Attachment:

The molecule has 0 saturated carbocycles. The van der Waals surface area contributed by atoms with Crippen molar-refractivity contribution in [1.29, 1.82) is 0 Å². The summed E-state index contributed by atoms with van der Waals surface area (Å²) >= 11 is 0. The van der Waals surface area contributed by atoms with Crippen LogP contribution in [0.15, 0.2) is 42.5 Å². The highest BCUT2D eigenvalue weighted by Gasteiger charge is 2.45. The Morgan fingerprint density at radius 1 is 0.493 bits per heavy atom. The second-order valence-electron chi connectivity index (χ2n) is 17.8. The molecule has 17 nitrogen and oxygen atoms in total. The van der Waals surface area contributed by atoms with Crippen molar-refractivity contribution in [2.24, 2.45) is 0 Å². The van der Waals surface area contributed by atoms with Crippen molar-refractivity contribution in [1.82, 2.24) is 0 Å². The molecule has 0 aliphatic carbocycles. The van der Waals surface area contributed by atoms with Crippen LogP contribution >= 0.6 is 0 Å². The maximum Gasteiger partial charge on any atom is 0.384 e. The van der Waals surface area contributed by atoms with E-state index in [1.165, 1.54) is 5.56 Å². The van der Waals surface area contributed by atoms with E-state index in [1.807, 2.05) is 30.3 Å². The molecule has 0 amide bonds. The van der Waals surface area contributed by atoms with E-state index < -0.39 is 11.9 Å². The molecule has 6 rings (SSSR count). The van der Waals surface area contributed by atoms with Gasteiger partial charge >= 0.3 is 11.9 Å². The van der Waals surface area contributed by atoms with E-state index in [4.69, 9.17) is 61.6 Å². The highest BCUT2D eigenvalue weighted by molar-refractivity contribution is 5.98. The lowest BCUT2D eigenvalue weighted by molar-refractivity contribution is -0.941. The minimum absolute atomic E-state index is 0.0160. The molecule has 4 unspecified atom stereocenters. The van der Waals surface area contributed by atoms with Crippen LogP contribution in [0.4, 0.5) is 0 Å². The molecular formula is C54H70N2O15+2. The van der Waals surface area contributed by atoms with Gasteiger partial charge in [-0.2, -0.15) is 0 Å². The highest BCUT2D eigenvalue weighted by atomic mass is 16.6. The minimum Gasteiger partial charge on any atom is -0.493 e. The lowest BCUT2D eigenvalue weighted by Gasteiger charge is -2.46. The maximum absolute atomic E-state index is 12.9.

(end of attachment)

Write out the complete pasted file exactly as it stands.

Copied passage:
The molecule has 0 saturated carbocycles. The van der Waals surface area contributed by atoms with Crippen molar-refractivity contribution in [1.29, 1.82) is 0 Å². The summed E-state index contributed by atoms with van der Waals surface area (Å²) >= 11 is 0. The van der Waals surface area contributed by atoms with Crippen LogP contribution in [0.15, 0.2) is 42.5 Å². The highest BCUT2D eigenvalue weighted by Gasteiger charge is 2.45. The Morgan fingerprint density at radius 1 is 0.493 bits per heavy atom. The second-order valence-electron chi connectivity index (χ2n) is 17.8. The molecule has 17 nitrogen and oxygen atoms in total. The van der Waals surface area contributed by atoms with Crippen molar-refractivity contribution in [2.24, 2.45) is 0 Å². The van der Waals surface area contributed by atoms with Crippen molar-refractivity contribution in [1.82, 2.24) is 0 Å². The molecule has 0 aliphatic carbocycles. The van der Waals surface area contributed by atoms with Crippen LogP contribution >= 0.6 is 0 Å². The maximum Gasteiger partial charge on any atom is 0.384 e. The van der Waals surface area contributed by atoms with E-state index in [1.165, 1.54) is 5.56 Å². The van der Waals surface area contributed by atoms with E-state index in [1.807, 2.05) is 30.3 Å². The molecule has 0 amide bonds. The van der Waals surface area contributed by atoms with E-state index < -0.39 is 11.9 Å². The molecule has 6 rings (SSSR count). The van der Waals surface area contributed by atoms with Gasteiger partial charge >= 0.3 is 11.9 Å². The van der Waals surface area contributed by atoms with E-state index in [4.69, 9.17) is 61.6 Å². The highest BCUT2D eigenvalue weighted by molar-refractivity contribution is 5.98. The lowest BCUT2D eigenvalue weighted by molar-refractivity contribution is -0.941. The minimum absolute atomic E-state index is 0.0160. The molecule has 4 unspecified atom stereocenters. The van der Waals surface area contributed by atoms with Crippen LogP contribution in [0.4, 0.5) is 0 Å². The molecular formula is C54H70N2O15+2. The van der Waals surface area contributed by atoms with Gasteiger partial charge in [-0.2, -0.15) is 0 Å². The highest BCUT2D eigenvalue weighted by atomic mass is 16.6. The minimum Gasteiger partial charge on any atom is -0.493 e. The lowest BCUT2D eigenvalue weighted by Gasteiger charge is -2.46. The maximum absolute atomic E-state index is 12.9.